by Jeff Milchen
American Reporter Correspondent
December 17, 2003
Hails and Salutes
100 Years of Flight
1903 - 2003
BOZEMAN, Mont. -- I'm two states removed from California, and I don't know who I'd have supported in San Francisco's recent runoff election for mayor. But I do know this: democracy lost.
Democrat Gavin Newsom won by a 53 percent to 47 percent margin, while his $3.8-million budget dwarfed that of his Green Party opponent, Matt Gonzalez, by a 10 to 1 margin. Gonzalez won about nine times as many votes per dollar spent and even Newsom's supporters would be hard-pressed to deny that money made the difference.
The race officially was non-partisan,but Democratic celebrities Bill Clinton and Al Gore stumped for Newsom, and the party brought in resources that overwhelmed Gonzalez' volunteer-driven campaign. Ironically, Gonzalez won support from the majority of Democratic voters, while Newsom was the clear favorite of Republicans (and was previously endorsed by the Republican party).
Newsom obviously was a strong candidate and his fundraising presumably was entirely legal, but that doesn't mitigate the damage done to citizens whose only voice in the election was their vote. Wealthy donors got their man into office because they were able to vote with their dollars, too. That's plutocracy, not democracy.
In a decision fittingly announced just hours after San Francisco's election was decided, a U.S. Supreme Court majority made clear that plutocracy was fine by them. The Court upheld the doubling of limits on direct "hard money" contributions to candidates for federal office authorized by the 2002 Bipartisan Campaign Reform Act (BCRA).
Yes, the Court upheld some limits on corruption, but the ruling also demonstrates the justices' blind eye to the constitutional principle of "equal protection." The San Francisco election offers compelling evidence of why BCRA fails to fundamentally strengthen democracy.
Indeed the BCRA's doubling of hard money limits will further segregate Americans into distinct classes of democratic participation. One group consists of the majority of us who can express our preferences with our votes or volunteer time. The other class is those wielding real power - the ability to finance the bulk of candidates' campaigns.
The BCRA does not empower average Americans to create choices or alter this class system - it worsens the divide.
Just one in 1,000 adult Americans make hard-money contributions of even $1,000, yet candidates for the 2004 presidential nomination have raised more than 80 percent of their individual investments from donors of at least $1,000. How many of them do you know?
Wealthy individuals may each invest at least $4000 in a single candidacy by writing separate checks for $2000 contributions to a candidate's primary and general election warchests. The power of those one percent of citizens making $1,000-dollar investments is further amplified by their ability to "bundle" contributions in the name of family members, co-workers or employees to offer thousands of dollars to a candidate in a lump sum, rendering the limits as rigid as a rubber band. Any skeptics need merely look at the Bush 2004 reelection campaign, which requires investors to amass a $200,000 bundle to be dubbed a "Ranger" with serious influence.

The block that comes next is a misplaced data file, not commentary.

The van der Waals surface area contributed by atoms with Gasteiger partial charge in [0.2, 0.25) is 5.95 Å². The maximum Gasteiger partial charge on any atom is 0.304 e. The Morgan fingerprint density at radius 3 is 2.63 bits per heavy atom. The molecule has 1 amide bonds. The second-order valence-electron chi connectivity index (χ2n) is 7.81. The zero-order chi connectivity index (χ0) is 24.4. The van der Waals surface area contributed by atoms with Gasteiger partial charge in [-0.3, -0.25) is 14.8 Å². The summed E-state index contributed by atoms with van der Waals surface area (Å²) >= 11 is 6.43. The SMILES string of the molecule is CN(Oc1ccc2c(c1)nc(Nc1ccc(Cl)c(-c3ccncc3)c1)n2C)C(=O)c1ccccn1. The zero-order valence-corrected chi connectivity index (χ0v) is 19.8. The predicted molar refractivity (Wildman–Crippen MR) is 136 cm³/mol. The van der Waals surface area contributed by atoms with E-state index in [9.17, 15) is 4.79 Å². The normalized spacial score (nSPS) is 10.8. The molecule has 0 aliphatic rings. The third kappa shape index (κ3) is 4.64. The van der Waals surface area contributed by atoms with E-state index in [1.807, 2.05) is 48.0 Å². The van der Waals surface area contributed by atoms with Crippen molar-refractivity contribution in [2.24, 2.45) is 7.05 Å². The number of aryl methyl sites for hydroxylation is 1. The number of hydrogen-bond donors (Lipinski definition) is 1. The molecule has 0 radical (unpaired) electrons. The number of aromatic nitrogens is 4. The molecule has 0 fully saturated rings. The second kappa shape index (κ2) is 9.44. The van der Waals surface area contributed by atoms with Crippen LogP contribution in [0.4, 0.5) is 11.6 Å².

This bundling also lends itself to intimidation, as with the recently uncovered documents revealing the strong-arm tactics of drug giant Bristol-Myers Squibb. Four different executives confirmed they were pressured with thinly-veiled threats by their bosses to send $1,000 checks to George Bush - in their spouse's name as well as their own.
And those investors are not a representative sampling of Americans. According to a study by the Joyce Foundation, 80 percent are males from households whose annual income exceeds $100,000. More than 95% are white. It should be no surprise how closely Congress reflects those distinctly unrepresentative demographics.
But does this really determine election outcomes?
Unquestionably. Incumbents and higher-spending candidates win almost all federal races - and the same person usually is both. House incumbents won 97% of contests in which they ran in 2002, and the highest-spending candidate won 95% of House races and 75% of Senate races.
So what do we do? The first step is to identify the roots of the problem. In this case, it's the Supreme Court. With its 1976 Buckley v. Valeo decision, the Court leaped over logic to declare that spending money to influence elections was a form of "free speech" protected by the First Amendment and largely beyond democratic control.
The remedy is daunting but simple: reversing the baseless and profoundly anti-democratic precedent of the /Buckley/ ruling. This would allow the common-sense distinction between speech as the Constitution intends - expressing one's opinion - and using economic power to overwhelm the voices of other citizens.
Various forms of public campaign financing certainly are part of the solution, but democracy cannot coexist with a legal precedent of money equaling speech.
The San Francisco election once again demonstrated money overpowering democracy, but it was no aberration. Citizens who value the principle of one person, one vote should demand a Constitutional Amendment <http://reclaimdemocracy.org/political_reform/proposed_constitutional_amendments.html> to restore what the Supreme Court has broken - fair elections and our democracy.
Jeff Milchen directs ReclaimDemocracy.org, an organization devoted to realizing the promise of "one person, one vote "and restoring citizen authority over corporations. Reach him at http://reclaimdemocracy.org/contactus.html.